TRENTON – Gov. Chris Christie has signed an executive order prohibiting insurance companies from imposing costly hurricane deductibles on New Jersey homeowners in the wake of Hurricane Sandy.
“We need to ensure that homeowners are not forced to pay higher out of pocket costs than required as they begin the rebuilding and repair process,” Christie said in a release announcing the order.
This action will help to increase the total amount of payments made by the insurance industry, Christie said in the release, and help residents rebuild.
The state offered one example:
A hurricane deductible typically can be in the amount of two to five percent of a property's insured value. Thus a $500,000 house with a four percent hurricane deductible would result in a homeowner being responsible for a $20,000 deductible, rather than a more standard deductible in the $500-2,000 range.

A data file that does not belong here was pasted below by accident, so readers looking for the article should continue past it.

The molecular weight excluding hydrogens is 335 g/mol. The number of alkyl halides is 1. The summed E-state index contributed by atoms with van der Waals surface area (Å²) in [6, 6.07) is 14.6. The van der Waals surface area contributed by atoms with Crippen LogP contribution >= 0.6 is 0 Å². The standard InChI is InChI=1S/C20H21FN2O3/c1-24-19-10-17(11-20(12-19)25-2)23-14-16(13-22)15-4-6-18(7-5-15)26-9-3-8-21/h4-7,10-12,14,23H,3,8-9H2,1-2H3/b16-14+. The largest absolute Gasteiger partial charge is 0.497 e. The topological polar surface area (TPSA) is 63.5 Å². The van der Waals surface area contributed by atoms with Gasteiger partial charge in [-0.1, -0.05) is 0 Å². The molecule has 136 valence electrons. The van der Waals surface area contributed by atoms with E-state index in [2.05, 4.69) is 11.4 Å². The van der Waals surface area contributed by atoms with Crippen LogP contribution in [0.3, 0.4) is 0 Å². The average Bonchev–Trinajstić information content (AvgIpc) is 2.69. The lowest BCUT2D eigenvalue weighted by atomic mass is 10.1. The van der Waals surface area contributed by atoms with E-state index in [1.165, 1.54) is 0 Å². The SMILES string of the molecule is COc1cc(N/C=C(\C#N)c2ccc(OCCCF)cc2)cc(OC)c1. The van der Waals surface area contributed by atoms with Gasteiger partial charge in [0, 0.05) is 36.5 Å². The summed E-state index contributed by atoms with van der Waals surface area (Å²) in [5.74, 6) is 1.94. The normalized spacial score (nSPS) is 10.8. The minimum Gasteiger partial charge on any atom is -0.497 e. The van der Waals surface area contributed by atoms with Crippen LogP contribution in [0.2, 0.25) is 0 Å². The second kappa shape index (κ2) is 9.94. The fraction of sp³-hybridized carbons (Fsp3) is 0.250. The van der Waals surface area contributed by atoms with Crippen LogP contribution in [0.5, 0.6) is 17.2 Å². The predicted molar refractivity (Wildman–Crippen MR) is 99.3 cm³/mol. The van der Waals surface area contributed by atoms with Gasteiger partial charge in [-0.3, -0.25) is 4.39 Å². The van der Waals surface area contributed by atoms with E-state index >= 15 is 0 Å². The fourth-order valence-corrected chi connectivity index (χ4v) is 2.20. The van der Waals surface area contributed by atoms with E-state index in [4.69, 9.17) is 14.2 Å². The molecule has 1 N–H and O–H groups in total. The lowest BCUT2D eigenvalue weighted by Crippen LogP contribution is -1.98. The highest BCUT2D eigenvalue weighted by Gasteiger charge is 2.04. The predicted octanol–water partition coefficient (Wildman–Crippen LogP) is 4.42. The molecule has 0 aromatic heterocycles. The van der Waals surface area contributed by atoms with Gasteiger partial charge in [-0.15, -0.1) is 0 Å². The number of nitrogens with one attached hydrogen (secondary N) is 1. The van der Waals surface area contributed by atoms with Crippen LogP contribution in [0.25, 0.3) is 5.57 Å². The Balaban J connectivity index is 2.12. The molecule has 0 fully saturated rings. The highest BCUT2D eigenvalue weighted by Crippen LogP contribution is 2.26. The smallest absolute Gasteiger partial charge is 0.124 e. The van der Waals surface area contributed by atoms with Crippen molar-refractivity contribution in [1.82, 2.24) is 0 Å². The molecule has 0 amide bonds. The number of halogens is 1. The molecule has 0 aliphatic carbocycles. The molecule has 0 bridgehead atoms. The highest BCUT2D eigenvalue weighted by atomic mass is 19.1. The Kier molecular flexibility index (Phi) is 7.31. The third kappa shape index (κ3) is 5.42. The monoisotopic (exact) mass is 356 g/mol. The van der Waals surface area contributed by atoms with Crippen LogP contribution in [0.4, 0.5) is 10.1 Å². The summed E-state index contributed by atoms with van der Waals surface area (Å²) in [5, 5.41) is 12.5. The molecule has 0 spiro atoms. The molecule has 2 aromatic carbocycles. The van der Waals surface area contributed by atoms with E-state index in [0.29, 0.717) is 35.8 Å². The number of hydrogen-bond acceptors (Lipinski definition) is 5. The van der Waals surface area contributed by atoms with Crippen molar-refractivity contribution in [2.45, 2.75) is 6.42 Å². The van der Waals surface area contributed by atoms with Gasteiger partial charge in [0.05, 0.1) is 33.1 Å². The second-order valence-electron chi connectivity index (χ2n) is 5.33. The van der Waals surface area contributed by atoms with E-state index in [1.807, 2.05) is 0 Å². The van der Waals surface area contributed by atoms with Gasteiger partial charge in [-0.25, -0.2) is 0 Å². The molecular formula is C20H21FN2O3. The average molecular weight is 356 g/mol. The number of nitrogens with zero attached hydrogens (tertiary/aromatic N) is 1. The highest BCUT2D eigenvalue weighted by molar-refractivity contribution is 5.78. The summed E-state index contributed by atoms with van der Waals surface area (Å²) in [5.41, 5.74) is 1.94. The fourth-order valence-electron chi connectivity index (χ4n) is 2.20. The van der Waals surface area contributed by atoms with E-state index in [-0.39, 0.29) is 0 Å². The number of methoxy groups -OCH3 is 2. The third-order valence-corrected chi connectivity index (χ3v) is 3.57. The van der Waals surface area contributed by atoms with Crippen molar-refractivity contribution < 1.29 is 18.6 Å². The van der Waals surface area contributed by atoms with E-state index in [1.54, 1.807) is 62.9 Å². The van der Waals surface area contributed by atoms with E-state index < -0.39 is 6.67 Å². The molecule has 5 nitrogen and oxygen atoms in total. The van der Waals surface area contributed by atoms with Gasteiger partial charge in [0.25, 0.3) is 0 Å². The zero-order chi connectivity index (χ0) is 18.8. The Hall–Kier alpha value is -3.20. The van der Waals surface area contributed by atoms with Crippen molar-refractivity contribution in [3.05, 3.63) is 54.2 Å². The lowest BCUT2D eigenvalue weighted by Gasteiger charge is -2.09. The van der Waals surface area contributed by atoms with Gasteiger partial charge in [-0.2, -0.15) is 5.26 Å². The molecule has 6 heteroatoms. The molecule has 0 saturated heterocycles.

Insurers are permitted to charge hurricane deductibles in certain circumstances. However, as the National Weather Service classified Hurricane Sandy as a post-tropical storm prior to landfall in New Jersey, the storm did not meet the first regulatory threshold required to apply a hurricane deductible, the governor point out.
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“The new agenda is charter schools. It’s a profit-making business. $500 million will not be in our hands. The school board is an advisory board. We are not going to tell the governor to unleash the dollars. Don’t be fooled. It’s not abracadabra. It’s politics.” - Paterson Mayor Jeff Jones- PolitickerNJ.com
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